Motorola is apparently sticking to its Android guns for the foreseeable future. Not in its future? Microsoft's Windows Phone 7.
Christy Wyatt, corporate vice president of software and services for Motorola, laid it out quite plainly for the press at Mobile World Congress in Barcelona this week. "I don't envision us using Microsoft," she said. "I would never say never but it's not something we're entertaining now. We're the only vendor who is 100% Android."
Why is it taking a pass on Windows Phone 7? Because it doesn't think the platform would allow for Motorola to differentiate itself enough. "We would like an opportunity to create unique value and we don't feel we could with a closed platform," said Wyatt.
As with other WP7 hardware makers, Motorola wouldn't have much (if any) wiggle room to customize WP7 as it has with Android. It would have to create smartphones that stand out only in terms of the form factor and hardware. That's not enough, as far as Motorola is concerned.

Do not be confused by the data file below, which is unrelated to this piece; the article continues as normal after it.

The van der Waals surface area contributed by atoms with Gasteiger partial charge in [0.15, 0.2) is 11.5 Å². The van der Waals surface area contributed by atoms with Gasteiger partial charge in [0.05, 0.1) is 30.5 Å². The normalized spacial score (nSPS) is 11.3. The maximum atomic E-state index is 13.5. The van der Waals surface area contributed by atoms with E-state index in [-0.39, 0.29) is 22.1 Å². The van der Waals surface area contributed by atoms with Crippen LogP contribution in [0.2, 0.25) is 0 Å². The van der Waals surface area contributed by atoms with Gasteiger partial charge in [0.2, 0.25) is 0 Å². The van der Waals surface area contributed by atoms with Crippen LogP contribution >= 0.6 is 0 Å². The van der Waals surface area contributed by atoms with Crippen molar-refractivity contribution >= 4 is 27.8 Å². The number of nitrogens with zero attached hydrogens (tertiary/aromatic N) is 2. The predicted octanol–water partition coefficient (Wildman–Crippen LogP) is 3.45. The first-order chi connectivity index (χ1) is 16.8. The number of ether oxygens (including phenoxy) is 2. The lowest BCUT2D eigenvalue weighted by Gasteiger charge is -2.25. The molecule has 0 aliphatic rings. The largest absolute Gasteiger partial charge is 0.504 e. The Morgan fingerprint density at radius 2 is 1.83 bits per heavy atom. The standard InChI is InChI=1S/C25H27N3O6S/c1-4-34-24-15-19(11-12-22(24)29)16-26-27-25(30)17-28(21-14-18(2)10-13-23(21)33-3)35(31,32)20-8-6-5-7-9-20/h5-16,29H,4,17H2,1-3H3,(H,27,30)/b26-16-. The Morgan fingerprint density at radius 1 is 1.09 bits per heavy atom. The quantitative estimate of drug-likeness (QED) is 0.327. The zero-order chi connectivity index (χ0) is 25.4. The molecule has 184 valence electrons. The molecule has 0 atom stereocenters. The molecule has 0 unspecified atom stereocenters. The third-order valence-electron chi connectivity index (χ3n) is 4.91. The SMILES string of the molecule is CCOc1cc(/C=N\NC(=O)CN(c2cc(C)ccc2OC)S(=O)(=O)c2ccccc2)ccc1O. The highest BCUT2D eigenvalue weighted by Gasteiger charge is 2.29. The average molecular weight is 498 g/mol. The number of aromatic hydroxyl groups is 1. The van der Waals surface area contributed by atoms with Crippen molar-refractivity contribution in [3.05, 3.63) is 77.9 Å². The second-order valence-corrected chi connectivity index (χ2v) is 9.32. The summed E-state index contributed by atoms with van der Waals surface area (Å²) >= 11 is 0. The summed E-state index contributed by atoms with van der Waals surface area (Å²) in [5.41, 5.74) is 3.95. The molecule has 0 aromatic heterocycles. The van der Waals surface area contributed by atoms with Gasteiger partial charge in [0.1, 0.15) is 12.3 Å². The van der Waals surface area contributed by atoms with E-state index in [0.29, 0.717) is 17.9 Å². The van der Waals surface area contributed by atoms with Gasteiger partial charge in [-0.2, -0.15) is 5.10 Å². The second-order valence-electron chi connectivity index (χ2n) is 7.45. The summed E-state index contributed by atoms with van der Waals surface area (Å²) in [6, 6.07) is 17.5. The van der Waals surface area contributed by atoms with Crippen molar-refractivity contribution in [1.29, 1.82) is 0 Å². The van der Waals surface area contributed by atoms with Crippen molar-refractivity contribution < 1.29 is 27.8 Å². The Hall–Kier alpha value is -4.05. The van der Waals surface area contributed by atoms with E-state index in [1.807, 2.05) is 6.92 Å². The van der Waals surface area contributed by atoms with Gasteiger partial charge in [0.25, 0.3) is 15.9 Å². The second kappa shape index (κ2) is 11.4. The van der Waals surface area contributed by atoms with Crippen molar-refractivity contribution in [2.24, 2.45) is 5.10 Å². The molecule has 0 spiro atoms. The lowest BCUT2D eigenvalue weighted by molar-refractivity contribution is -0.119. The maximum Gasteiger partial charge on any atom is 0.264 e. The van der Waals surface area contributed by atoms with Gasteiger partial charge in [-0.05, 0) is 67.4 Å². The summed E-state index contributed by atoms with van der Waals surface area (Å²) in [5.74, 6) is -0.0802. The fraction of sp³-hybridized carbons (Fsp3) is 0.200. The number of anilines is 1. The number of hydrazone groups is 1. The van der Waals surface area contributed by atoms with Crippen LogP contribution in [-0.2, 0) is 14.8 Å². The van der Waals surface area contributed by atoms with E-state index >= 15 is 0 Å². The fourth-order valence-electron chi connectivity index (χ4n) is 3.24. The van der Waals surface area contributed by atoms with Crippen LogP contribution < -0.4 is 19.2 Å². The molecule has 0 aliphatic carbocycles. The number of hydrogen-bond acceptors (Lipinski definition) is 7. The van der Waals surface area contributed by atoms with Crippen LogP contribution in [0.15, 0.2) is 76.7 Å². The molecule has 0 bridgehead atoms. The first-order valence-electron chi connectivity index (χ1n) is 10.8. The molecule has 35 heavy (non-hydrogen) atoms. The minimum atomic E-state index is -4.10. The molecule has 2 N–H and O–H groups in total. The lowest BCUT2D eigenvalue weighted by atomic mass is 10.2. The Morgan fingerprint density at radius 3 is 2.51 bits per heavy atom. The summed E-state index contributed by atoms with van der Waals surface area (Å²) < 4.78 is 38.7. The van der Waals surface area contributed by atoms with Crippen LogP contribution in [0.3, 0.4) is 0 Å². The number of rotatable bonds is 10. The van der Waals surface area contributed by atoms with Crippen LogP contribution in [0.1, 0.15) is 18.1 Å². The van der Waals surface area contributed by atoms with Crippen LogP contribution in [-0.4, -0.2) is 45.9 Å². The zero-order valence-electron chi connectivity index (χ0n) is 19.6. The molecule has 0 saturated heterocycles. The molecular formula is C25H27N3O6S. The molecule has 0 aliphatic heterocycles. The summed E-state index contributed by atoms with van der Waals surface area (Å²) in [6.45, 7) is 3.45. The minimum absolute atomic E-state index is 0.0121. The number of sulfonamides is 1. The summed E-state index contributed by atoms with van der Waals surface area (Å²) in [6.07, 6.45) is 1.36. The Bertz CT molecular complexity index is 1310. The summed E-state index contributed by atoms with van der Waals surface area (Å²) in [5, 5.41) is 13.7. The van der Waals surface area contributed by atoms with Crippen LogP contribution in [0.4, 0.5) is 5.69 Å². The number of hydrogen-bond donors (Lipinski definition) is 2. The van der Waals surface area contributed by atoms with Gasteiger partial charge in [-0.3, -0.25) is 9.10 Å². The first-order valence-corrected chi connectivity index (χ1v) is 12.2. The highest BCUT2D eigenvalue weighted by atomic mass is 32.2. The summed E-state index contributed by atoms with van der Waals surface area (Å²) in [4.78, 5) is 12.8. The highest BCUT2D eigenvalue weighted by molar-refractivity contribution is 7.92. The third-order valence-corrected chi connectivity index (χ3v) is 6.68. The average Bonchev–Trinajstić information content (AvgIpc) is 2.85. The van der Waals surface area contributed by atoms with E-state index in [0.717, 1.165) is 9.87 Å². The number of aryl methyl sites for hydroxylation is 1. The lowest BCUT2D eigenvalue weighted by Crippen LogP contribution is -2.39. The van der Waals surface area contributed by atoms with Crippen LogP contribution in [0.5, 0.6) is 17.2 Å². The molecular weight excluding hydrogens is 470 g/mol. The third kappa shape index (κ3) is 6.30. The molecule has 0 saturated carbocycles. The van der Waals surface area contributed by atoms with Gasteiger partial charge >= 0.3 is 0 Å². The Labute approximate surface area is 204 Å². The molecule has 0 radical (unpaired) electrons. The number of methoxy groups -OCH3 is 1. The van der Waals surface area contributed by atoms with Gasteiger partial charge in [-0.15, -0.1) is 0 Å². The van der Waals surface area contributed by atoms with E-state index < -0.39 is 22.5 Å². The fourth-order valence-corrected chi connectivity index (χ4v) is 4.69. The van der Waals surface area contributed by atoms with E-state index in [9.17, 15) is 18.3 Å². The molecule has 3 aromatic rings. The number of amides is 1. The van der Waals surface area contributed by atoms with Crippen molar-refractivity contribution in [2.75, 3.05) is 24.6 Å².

Motorola was also leery about WP7 from the start, and didn't have faith in Microsoft's ability to deliver the platform in a timely manner. "There were a bunch of things that we believed about Microsoft that ended up not being true, mostly about what functionality it would have in what period of time."
Windows Phone 7 launched in the third quarter of 2010, Motorola went all-in with Android during the third quarter of 2009 when the original Droid hit the market.
Motorola Mobility CEO echoed Wyatt's comments. "I am as focused on Android as I ever have been. As a result of Nokia adopting Microsoft, it's possible that some of the other players concentrate on Android." Interestingly, Jha hopes that Android isn't the only player in town. "I hope there will be at least three or four [competing smartphone platforms]. I love Android, but I hope as hell there won't be just one."
Android is solely responsible for bringing Motorola back from the brink of death. Its Droid, Droid X, and other Android smartphones have sold in huge numbers, and given it the turn-around it so desperately needed after years of poor performance.
I can't say I fully agree with Motorola's position, but I can certainly understand it.
Meanwhile, Nokia's decision to adopt Windows Phone 7 has made big waves in the industry this week. Most of the chatter around Mobile World Congress in Barcelona has been about the decision. Nokia has decided to drop its own Symbian and MeeGo platforms for smartphones, and will instead focus solely on WP7.
It is going to be close to a year before Nokia can get a WP7 smartphone into the market, which will put it just that much further behind the competition. Motorola and other Android handset makers will churn out smartphones by the dozens before 2011 closes out.